$1 million mark reached in campaign to save local pond
From around the region, friends of conservation and people who love Peterborough, New Hampshire, are donating to a campaign to purchase and conserve 100 acres on Cunningham Pond at the gateway to the town. The fundraising goal of $1.5 million is well within sight; as of the end of December, we officially passed the $1 million mark. Yet your help is still needed...
"Cunningham Pond is part of our roots. We encourage others to reflect on what the pond has meant to them and support the effort to conserve the land for generations to come." - Chris Anderson & Anna Von Mertens
'Where You At?'
This activity will enhance your knowledge of place
Twenty questions test your knowledge of local land use history and phenology, or the study of seasonal natural phenomena. If you aren't certain of the answers, take some time to find them. By understanding where we live, and the unique qualities of this place that support our lives, we can become better stewards of our home.
Opossums (Didelphis virginiana) stay active during the winter, but they may den up in the coldest temps, as can often happen in January. (Their hairless ears, tail, and feet are vulnerable to frostbite.) Watch for their five-toed tracks in the snow, recognizable thanks to the long thumb on their back feet, likely found beneath your birdfeeder.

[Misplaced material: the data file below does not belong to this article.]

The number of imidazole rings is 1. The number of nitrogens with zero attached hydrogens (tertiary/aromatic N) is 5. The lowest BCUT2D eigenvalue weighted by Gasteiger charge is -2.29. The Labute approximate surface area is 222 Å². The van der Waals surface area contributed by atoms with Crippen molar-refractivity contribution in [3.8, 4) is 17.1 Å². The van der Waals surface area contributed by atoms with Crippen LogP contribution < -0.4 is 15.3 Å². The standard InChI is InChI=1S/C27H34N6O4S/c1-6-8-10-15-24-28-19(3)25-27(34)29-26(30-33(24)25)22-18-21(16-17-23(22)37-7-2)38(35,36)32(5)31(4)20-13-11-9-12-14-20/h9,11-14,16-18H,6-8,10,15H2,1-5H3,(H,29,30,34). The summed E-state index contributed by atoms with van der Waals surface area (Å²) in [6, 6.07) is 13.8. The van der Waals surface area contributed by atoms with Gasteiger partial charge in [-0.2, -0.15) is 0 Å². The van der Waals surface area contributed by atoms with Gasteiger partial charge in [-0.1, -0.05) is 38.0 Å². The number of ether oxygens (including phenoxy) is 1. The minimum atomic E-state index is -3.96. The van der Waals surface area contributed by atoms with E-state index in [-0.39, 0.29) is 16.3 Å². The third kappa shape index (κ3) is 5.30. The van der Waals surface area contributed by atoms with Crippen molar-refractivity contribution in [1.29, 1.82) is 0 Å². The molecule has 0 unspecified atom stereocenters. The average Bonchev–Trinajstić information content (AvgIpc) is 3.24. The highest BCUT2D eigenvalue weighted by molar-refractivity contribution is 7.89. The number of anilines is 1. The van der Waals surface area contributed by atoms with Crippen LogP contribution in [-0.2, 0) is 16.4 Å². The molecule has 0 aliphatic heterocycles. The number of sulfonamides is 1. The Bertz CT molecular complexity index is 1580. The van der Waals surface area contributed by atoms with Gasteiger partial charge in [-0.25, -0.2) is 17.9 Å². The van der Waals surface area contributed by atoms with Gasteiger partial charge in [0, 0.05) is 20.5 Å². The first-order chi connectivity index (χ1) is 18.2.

Wildlife filmmaker Charlie Hamilton James follows three river otters and reveals the secrets of their survival through never-before-seen footage in this playful documentary. Harris Center naturalist Susie Spikol will also be on hand to answer questions. Shown at the Putnam Arts Lecture Hall, Keene State College. Cosponsored by Harris Center for Conservation Education and KSC Film Society. Suggested donation $5.
Join Shauna Sousa, stewardship assistant, as she guides you on this winter hike at the Conservancy's Devan Preserve in Marlborough, New Hampshire. You will learn the basics of wildlife tracking and ID, and how to best position a wildlife camera. Special guest Janet Pesaturo, a local wildlife tracker and camera trapper with a background in conservation biology, will be available to answer all your questions. Free, and open to the public.
As the Monadnock Conservancy staff and board prepare to tackle the challenges of 2019, I am so grateful for the ongoing community support that allows us to protect even more land and to steward it for future generations.
Land conservation provides the assurance of clean water, places to grow healthy food, a strong local economy, and opportunities for outdoor recreation. Thank you for being a part of ensuring these resources continue to be a vital part of our beautiful region!